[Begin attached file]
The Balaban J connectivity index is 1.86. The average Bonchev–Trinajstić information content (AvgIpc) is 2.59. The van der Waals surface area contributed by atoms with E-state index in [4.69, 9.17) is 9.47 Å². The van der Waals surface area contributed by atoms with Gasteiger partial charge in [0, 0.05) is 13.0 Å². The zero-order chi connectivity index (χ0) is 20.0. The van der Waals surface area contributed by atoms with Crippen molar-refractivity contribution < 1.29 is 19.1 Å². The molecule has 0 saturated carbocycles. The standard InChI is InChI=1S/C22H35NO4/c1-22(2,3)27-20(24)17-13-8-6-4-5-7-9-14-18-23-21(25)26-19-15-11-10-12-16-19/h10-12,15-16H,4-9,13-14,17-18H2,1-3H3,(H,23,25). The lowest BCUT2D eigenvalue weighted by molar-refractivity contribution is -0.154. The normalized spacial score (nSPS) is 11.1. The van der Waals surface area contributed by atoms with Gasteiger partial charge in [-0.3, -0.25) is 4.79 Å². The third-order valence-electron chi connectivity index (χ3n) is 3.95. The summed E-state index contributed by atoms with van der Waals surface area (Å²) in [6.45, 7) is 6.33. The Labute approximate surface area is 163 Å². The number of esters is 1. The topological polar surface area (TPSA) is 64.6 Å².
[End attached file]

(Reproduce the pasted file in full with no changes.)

The Balaban J connectivity index is 1.86. The average Bonchev–Trinajstić information content (AvgIpc) is 2.59. The van der Waals surface area contributed by atoms with E-state index in [4.69, 9.17) is 9.47 Å². The van der Waals surface area contributed by atoms with Gasteiger partial charge in [0, 0.05) is 13.0 Å². The zero-order chi connectivity index (χ0) is 20.0. The van der Waals surface area contributed by atoms with Crippen molar-refractivity contribution < 1.29 is 19.1 Å². The molecule has 0 saturated carbocycles. The standard InChI is InChI=1S/C22H35NO4/c1-22(2,3)27-20(24)17-13-8-6-4-5-7-9-14-18-23-21(25)26-19-15-11-10-12-16-19/h10-12,15-16H,4-9,13-14,17-18H2,1-3H3,(H,23,25). The lowest BCUT2D eigenvalue weighted by molar-refractivity contribution is -0.154. The normalized spacial score (nSPS) is 11.1. The van der Waals surface area contributed by atoms with Gasteiger partial charge in [-0.3, -0.25) is 4.79 Å². The third-order valence-electron chi connectivity index (χ3n) is 3.95. The summed E-state index contributed by atoms with van der Waals surface area (Å²) in [6.45, 7) is 6.33. The Labute approximate surface area is 163 Å². The number of esters is 1. The topological polar surface area (TPSA) is 64.6 Å².